They grew a half acre of flowers which were sold to the local farmers’ market and area florists. The drawbacks were that the small scale meant she had to work a second job waiting tables, and she had to live off the farm. Those issues were eventually deal breakers and she looked to move on. But Susan reports that her friend and the business are doing great and she knows that she was instrumental in teaching her partner how to go in a florist shop, tell them her asking price, and walk away if they aren’t willing to pay.

The Soil Comes First

By now, Susan had acquired a substantial amount of knowledge and hands-on experience related to growing, selling, harvesting, pest control, and postharvest. She was ready to dig deeper, literally, and learn about the soil. On the advice of Polly Hutchinson, a former vegetable farmer now growing flowers, Susan attended a 3-day vegetable growers’ conference. As she soaked up the information presented, she was particularly taken with the farmer who spoke about cover crops and decided that he was the person she wanted to work for.
In 2007, she applied and was accepted into the apprenticeship program on his farm, Fort Hill Farm in New Milford, Connecticut. The experience was intense, with structured learning in the field and in a classroom setting when the weather wasn’t fit for field work.
Not only did Susan come away from that experience with a vast knowledge of soil health and how it is interconnected with plant health (including disease and insect susceptibility), she became interested in the land conservation program and began researching the potential of renting land or pursuing a long-term lease of conservation land. Thus far, the right fit has been elusive. For now, the cost of land near population bases is prohibitive to outright purchase of a farm, and her scope is somewhat limited by the desire to stay in New England near family.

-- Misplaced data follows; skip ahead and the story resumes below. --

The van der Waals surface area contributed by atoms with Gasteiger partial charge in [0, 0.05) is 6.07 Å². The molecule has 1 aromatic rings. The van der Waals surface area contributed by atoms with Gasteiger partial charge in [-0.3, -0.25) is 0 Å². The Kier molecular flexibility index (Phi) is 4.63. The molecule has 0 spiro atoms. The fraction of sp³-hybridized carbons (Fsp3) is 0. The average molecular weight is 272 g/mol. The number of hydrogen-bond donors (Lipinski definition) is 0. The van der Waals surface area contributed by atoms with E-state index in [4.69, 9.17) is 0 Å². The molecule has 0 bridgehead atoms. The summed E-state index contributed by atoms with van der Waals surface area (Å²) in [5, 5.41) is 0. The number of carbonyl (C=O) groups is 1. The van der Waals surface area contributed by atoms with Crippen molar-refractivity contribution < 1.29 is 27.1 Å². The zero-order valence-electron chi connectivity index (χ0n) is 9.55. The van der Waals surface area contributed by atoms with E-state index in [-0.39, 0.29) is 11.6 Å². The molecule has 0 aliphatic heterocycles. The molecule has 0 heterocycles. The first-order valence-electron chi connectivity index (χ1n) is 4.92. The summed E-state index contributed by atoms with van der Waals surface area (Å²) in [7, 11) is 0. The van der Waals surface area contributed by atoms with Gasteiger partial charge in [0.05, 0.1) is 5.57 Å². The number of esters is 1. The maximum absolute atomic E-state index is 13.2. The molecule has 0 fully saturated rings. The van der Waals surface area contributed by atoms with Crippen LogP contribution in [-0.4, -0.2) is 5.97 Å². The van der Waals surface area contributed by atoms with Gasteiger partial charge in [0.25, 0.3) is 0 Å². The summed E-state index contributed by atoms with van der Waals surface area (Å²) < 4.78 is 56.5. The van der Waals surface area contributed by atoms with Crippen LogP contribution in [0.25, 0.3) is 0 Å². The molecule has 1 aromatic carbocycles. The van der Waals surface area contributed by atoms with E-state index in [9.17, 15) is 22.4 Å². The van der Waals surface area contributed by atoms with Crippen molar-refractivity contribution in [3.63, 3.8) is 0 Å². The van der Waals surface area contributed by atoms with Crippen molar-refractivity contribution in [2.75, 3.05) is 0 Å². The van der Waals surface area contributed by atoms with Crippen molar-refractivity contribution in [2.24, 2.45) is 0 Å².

Beyond her wish to live in the Northeast, permanency is not a high priority. It’s become a fall routine to start looking for next season’s work, though she says one day she’ll likely settle into a permanent manager’s position or  maybe even own her own farm. This past season, she worked as field manager at Blue Ox Farm, a certified organic vegetable farm, in Enfield, New Hampshire. By August 2008, she was already considering two possibilities for the 2009 season.
The good news is, after two years growing vegetables, she’ll be returning to cut flowers.  Not that the vegetables impeded her cut flower creativity. At the 2007 Conference in Raleigh, Susan’s vegetable-inspired arrangement won the popular vote’s first place in the Floral Design Competition.
Accolades aside, she admits to high anxiety if she has to make 50 bouquets for market. She considers, “I can do one or two, but I don’t think I could handle a wedding.”
Besides dahlia being her favorite flower, from a business sense, she sees that bulbs to berries is the way to grow, extending the season both ways. Bulbs will be ready to market weeks ahead of the annuals and perennials, and woodies can of course be sprinkled in throughout, but carry the weight of the fall market.
It’s been a few years since the awe and wonder of a germinating marigold sent Susan on a new journey, but that journey seems far from over as her nomadic farming adventure continues, season by season.

Megan Bame

Megan Bame is a freelance writer in Salisbury, North Carolina. Contact her at [email protected]